Hamilton may support legal challenge to Quebec’s Bill 21


Published December 15, 2021 at 7:11 pm

Hamilton’s elected leadership may consider supporting a court challenge to Quebec’s Bill 21, which has been used to force an elementary school teacher who is Muslim out of her classroom.

Three organizations — the National Council of Canadian Muslims, the World Sikh Organization of Canada and Canadian Civil Liberties — are planning a constitutional challenge to the law. Bill 21 prohibits frontline civil servants from wearing religious symbols at work, and critics say it targets religious minorities in Quebec, particularly Muslim women. Earlier this month, Fatemeh Anvari, a teacher in Chelsea, Que., who wears a hijab, was told she would no longer be allowed to teach Grade 3 pupils.

Quebec Premier François Legault told a news conference, “The school board should not have hired this person in the first place as a teacher, given Bill 21.”

Two big-city mayors, Brampton’s Patrick Brown and Calgary’s Jyoti Gondek, said Wednesday that their cities would offer support to the fight to strike down Bill 21. That does not mean the municipalities would be trying to challenge a provincial law directly, but would look for an “appropriate funding source” to chip in for a legal fund.

Brown and Brampton councillors passed a motion Wednesday calling for support for the legal challenge. Calgary could pass a similar motion pass a similar motion as early as Monday.

“We stand united in protecting racialized communities against discrimination,” Gondek wrote.

At the tailend of Wednesday’s Hamilton city council meeting, Mayor Fred Eisenberger introduced a notice of motion about the possibility of the city pitching in on the challenge. It spells out “that staff be directed to look at available means to provide support to this challenge.”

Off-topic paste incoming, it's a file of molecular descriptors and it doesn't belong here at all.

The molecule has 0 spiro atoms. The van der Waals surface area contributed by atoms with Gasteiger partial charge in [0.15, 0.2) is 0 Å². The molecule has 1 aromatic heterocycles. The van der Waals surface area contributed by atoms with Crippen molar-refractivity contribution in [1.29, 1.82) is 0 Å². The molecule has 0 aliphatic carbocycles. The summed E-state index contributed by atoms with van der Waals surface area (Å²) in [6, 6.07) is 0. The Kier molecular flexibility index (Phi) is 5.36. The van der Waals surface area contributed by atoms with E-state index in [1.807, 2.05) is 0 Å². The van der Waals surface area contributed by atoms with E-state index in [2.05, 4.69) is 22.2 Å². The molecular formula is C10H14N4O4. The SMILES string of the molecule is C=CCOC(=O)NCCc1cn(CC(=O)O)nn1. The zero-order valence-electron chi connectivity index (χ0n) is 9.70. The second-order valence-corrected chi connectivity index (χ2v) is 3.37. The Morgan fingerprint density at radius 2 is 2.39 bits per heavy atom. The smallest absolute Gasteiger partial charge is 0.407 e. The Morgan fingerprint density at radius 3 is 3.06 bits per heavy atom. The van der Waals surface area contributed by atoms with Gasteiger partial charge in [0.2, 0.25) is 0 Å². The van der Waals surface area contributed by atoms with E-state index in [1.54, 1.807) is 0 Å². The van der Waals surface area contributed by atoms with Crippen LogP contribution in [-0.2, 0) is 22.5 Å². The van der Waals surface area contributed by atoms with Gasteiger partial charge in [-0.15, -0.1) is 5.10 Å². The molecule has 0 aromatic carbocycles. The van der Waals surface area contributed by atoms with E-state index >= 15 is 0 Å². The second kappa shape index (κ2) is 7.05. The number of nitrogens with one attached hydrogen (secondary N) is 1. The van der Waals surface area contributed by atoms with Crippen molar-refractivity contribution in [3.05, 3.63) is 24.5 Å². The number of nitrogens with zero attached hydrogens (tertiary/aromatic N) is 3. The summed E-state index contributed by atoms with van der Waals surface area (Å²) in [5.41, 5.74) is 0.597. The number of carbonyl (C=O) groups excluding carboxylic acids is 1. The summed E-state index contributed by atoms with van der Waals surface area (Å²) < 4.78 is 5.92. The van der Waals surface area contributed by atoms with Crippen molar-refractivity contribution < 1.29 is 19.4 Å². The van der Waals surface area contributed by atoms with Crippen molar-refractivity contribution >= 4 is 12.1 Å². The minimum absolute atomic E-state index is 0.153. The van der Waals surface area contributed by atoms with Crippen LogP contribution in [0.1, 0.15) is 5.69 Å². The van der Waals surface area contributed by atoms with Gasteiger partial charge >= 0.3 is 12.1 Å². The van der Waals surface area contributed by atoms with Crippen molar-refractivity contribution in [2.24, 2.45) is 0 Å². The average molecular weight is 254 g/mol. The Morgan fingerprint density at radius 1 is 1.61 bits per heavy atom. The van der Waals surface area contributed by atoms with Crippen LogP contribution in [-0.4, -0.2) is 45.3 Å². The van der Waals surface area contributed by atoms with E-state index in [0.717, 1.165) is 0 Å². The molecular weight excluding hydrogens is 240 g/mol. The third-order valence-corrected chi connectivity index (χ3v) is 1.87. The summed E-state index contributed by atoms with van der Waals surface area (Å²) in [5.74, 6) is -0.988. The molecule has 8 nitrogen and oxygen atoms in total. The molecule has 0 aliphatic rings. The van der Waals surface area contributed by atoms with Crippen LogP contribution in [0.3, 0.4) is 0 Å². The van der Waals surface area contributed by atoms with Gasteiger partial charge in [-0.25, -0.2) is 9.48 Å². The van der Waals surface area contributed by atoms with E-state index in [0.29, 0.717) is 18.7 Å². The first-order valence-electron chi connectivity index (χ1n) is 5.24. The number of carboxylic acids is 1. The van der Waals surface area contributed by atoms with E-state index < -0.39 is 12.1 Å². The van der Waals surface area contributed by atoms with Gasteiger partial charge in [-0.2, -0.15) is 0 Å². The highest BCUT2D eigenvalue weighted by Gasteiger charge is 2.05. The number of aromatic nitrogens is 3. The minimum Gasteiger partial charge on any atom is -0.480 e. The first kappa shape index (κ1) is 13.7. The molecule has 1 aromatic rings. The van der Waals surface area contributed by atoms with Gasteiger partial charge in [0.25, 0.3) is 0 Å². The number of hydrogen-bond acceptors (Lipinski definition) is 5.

A notice of motion means the item will be on the agenda at the next available opportunity. Hamilton’s general issues committee meets next on Jan. 14, with the next full council meeting on Jan. 19.

In any event, Eisenberger’s motion reads:

“Whereas Fatemah Anvari recently lost her teaching position in the province of Quebec for being found wearing a hijab in class, and;

“Whereas, under Quebec Bill 21, frontline civil servants who display religious symbols while working can be fired or reassigned, and;

“Whereas it is noted that Bill 21 violates the basic principles of the Canadian Charter of Rights and Freedoms, and;

“Whereas this is a clear demonstration of Islamophobia and poses a threat to the freedoms of many in the province of Quebec as well as across the country, therefore, be it resolved that the City of Hamilton join the efforts of cities across Canada to mount a legal challenge to Bill 21 in the province of Quebec, and that staff be directed to look at available means to provide support to this challenge.”

Prime Minister Justin Trudeau said this week, “I deeply disagree with Bill 21,” which was passed in 2019. But the federal government has held off intervening through a legal challenge.

The Trudeau-led Liberal Party of Canada has counted heavily on support across Quebec to form government, particularly after the last two federal elections ended with a hung Parliament. In the federal election on Sept. 20, the bulk of Liberals’ national 41-seat margin over the Conservative Party of Canada (CPC) came from a 25-seat advantage in Quebec. The Liberals won 35 of 78 seats, with the Bloc Québécois taking 32, the CPC winning 10 and the New Democrats winning one.

Anvari has reportedly been offered a new position to work on literacy and diversity with children at the same school in Chelsea.

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